Study Guide

Star Wars: A New Hope The Force

The Force

The Force may be with you, but what exactly is the Force and why is it so clingy? Obi-Wan tells us a lot about it, yet it remains a mysterious part of the Star Wars mythos, meaning viewers are likely to have unique conceptions about what the Force symbolizes in Star Wars.

Given its ineffable nature, we may not be able to tell you what the Force represents, but we can share a few qualities we noticed to get the discussion going.

Hallowed Be Thy Name

Speaking about the Force in a 1977 documentary, George Lucas says,

"It's sort of boiling down religion into a very basic concept. The fact that there is some deity or some power some… force that controls our destiny or works for good and also works for evil is always been very basic in mankind."

The quote suggests the Force represents religion broadly rather than a specific one—that it has boiled away the imagery, tenets, and hierarchies to focus on the core of religious beliefs. And it is true that the Force isn't a one-to-one analogy for a real world religion. For example, the Force isn't this universe's equivalent of Catholicism. There's no Space Pope. Nor does the Force correlate with Islam, Hinduism, Buddhism, or Taoism. The force is religion, not a religion.

So in what ways does the Force symbolize religion? The Jedi for starters. As Grand Moff Tarkin says to Vader: "You, my friend, are all that's left of their religion." The implication is that the Jedi were a religion organized by a creed and not a movement of vagabond priests bound by a loose central philosophy.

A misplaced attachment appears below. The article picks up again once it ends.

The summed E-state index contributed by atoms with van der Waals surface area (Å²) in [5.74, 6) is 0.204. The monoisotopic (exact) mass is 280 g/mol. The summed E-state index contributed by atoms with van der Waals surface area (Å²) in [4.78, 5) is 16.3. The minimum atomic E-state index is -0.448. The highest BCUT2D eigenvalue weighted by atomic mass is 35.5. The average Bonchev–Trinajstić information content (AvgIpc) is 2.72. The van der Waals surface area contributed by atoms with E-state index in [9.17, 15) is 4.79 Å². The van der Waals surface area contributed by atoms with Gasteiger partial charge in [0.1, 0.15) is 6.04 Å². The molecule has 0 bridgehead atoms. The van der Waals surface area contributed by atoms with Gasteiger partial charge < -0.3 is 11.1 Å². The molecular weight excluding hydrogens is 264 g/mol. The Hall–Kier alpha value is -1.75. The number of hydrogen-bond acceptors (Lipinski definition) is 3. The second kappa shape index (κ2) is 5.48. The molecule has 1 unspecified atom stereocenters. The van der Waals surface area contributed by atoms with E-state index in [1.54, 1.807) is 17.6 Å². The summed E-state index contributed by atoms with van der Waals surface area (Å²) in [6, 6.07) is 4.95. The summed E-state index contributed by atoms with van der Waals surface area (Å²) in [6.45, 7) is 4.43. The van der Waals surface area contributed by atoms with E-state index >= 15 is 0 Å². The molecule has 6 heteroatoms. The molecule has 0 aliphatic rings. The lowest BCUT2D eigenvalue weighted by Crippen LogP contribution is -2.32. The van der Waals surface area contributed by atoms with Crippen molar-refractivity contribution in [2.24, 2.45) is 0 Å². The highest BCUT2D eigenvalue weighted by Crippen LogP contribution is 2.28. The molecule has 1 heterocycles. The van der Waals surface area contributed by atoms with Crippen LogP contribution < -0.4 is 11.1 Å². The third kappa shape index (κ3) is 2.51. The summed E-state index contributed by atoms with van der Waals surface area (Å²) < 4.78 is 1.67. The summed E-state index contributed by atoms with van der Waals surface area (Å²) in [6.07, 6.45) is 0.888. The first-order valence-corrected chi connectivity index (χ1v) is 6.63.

We don't get a clear sense of the religion's structure, but Obi-Wan tells Luke, "the Jedi knights were the guardians of peace and justice in the old Republic" (Star Wars). The line conjures images of crusading knights of yore, so we can easily picture a council of Jedi making decisions, warrior Jedi on the front lines, and squire Jedi learning the trade.

The prequel films fill in this hierarchy, but for our purposes, we understand that the Jedi aren't masterless warriors just doing their thing: they're an organization dedicated to fighting evil and studying the Force—after all, it's difficult to defend peace and justice when everyone isn't on the same page.

You Gotta Have Faith

The reason that we say "study" and not "worship" because it remains unclear whether the Jedi worship the Force. The Jedi's relationship with the energy field seems a bit more equitable than that. Obi-Wan tells Luke that the Force "obeys your commands," making it something he can use like a talent or tool.

Yet Obi-Wan also puts his faith in the Force. He believes that it'll control his actions in a beneficial way and that the Light Side of the Force will ultimately lead Luke to his proper destiny.

Speaking of faith—that's another quality the Force shares with religion. Many people in Star Wars don't believe in the Force. Han Solo begins the film as pretty dang skeptical:

"I've seen a lot of strange stuff, but I've never seen anything to make me believe there's one all-powerful force controlling everything. There's no mystical energy field controls my destiny. It's all a lot of simple tricks and nonsense."

Obviously Han Solo is mistaken; how else would Darth Vader be able to choke someone from across the room? Yet belief in the Force remains a faith-based proposition. Those who don't believe can't sense the Force—in much the same way those who don't believe in religion aren't prone to having religious experiences. Luke doesn't seem able to use the Force until he's told about it by Obi-Wan, and he personally chooses to believe his mentor's words. Only then can he access this special energy field. There are no agnostic Jedi.

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